The case against defendant rests primarily upon the identification testimony of Mrs. Lawson. This evidence showed that she had ample time and opportunity to see and recognize defendant at close range in the apartment hall under satisfactory lighting conditions. Her identification was strengthened by the fact of her acquaintance with defendant in the neighborhood and her selection of his photograph from among others shown to her by the police. Her identification testimony was positive and was not shaken on cross-examination. The weight to be given this testimony is for the trier of fact, and the testimony of one credible witness can be sufficient for conviction even when contradicted by the accused. People v. Boney, 28 Ill2d 505, 192 NE2d 920; People v. Washington, 26 Ill2d 207, 186 NE2d 259.
(1) Defendant claims that the failure of the State to call Mr. Lawson to testify must weigh against the State on the matter of defendant’s identification. He points to the fact that according to Mrs. Lawson, her husband had been standing a little in front and to the side of her and that he, too, could have seen the three assailants leave Mr. Kelley’s apartment. The failure of the State to present Mr. Lawson as a witness does go to the weight to be given the identification evidence, but in *334this case is not sufficient to raise any doubt as to defendant’s identification.
Defendant relies on People v. DiVito, 66 Ill App2d 282, 214 NE2d 320, and Morei v. United States, 127 F2d 827. We feel that these cases are sufficiently distinguished in People v. Williamson, 78 Ill App2d 90, 223 NE2d 453, a case much closer to ours on the facts.
(2), (3) Defendant next contends that the testimony of Mrs. Lawson was so unsatisfactory that it failed to provide sufficient evidence to overcome the presumption of innocence and establish defendant’s guilt beyond a reasonable doubt. Aside from his argument as to the identification evidence, defendant contends that it is unbelievable that a man with defendant’s criminal record would be so foolish as to stop before Mrs. Lawson’s door long enough to be identified. This, too, was a matter for the trier of fact. The police procedure in regard to the photographs was proper for a witness’ identification of an assailant for the purpose of investigation and arrest, and it does not suffer a suggestive taint from the rule in Stovall v. Denno, 388 US 293. Since defendant was not in custody, submission to Mrs. Lawson of a group of six photographs was a justifiable parallel to a lineup procedure, thereby making it possible for the police to search for defendant and effectuate his arrest.
Defendant sums up these contentions by arguing that Mrs. Lawson’s testimony cannot be believed to establish defendant’s guilt because it is contrary to the laws of nature and universal human experience, citing People v. Dawson, 22 Ill2d 260, 174 NE2d 817; People v. Coulson, 13 Ill2d 290, 149 NE2d 96; and People v. Ware, 23 Ill2d 59, 177 NE2d 362. In these cases, convictions were reversed, however, because there existed great inconsistencies in the evidence, both between the parties and within the prosecuting witnesses’ own testimony. We find no such inconsistencies here. Mrs. Lawson’s testimony was challenged only by a general denial by defendant of *335his participation in the crime. People v. Davis, 71 Ill App2d 300, 218 NE2d 850.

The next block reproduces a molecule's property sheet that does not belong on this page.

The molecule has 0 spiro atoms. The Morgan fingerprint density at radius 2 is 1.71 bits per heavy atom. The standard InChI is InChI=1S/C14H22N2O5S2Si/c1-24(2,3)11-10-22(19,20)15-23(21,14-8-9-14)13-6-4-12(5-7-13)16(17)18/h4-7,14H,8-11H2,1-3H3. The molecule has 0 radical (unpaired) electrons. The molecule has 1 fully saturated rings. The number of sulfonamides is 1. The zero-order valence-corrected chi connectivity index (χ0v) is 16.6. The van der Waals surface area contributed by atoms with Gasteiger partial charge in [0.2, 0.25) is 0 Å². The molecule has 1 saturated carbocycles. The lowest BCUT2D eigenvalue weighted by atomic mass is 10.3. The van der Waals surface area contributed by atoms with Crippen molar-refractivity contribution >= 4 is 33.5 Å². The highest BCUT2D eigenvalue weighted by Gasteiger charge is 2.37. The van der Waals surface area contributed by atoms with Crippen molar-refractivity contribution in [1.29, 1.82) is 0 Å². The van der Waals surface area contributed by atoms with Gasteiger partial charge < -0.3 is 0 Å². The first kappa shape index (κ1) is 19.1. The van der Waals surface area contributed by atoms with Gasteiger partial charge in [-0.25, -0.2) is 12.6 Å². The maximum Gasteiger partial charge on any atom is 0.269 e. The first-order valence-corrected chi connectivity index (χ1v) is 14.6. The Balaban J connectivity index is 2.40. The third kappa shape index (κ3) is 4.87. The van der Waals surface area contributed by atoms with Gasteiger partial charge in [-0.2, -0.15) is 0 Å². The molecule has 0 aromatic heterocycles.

(4) The final contention of defendant is that the evidence failed to establish beyond a reasonable doubt that defendant was the principal or an accomplice in the crimes charged. This claim is based on the fact that no witness saw which of the men hit Mr. Kelley with the fire hose, which took the money, or which stole the revolver and the rifle. Mr. Kelley couldn’t see because his eyes were full of blood. Mrs. Lawson only saw defendant leave the apartment, and did not see defendant aid or abet anyone. We are not convinced by this argument.
The Criminal Code provides:
A person is legally accountable for the conduct of another when:
(c) Either before or during the commission of an offense, and with the intent to promote or facilitate such commission, he solicits, aids, abets, agrees or attempts to aid, such other person in the planning or commission of the offense. Ill Rev Stats (1965), c 38, § 5-2 (c).
Proof of acts in furtherance of a common design or purpose to commit a crime need not be supported by words of agreement, but may be drawn from the circumstances surrounding the commission of the act by the group. People v. Hill, 39 Ill2d 125, 233 NE2d 367; People v. Richardson, 32 Ill2d 472, 207 NE2d 478; People v. Rybka, 16 Ill2d 394, 158 NE2d 17. It is true that to support such a common design the proof of aiding, abetting or assisting in the perpetration of the crime must show some conduct of an affirmative nature, and mere presence or negative acquiescence is not sufficient. People v. Powers, 293 Ill 600, 127 NE 681; People v. Barnes, 311 Ill 559, *336148 NE 445; People v. Hobbs, 400 Ill 148, 79 NE2d 202. One may, however, aid and abet without actively participating in the overt act. We conclude that the proof in the instant case was ample to establish defendant’s guilt beyond a reasonable doubt. People v. Richardson, 32 Ill2d 472, 207 NE2d 478; People v. Hill, 39 Ill2d 125, 233 NE2d 367; People v. Nugara, 39 Ill2d 482, 236 NE2d 693; People v. Thomas, 104 IllApp2d 56, 243 NE2d 611.
The judgment of the Circuit Court is affirmed.
MCCORMICK, P. J. and DRUCKER, J., concur.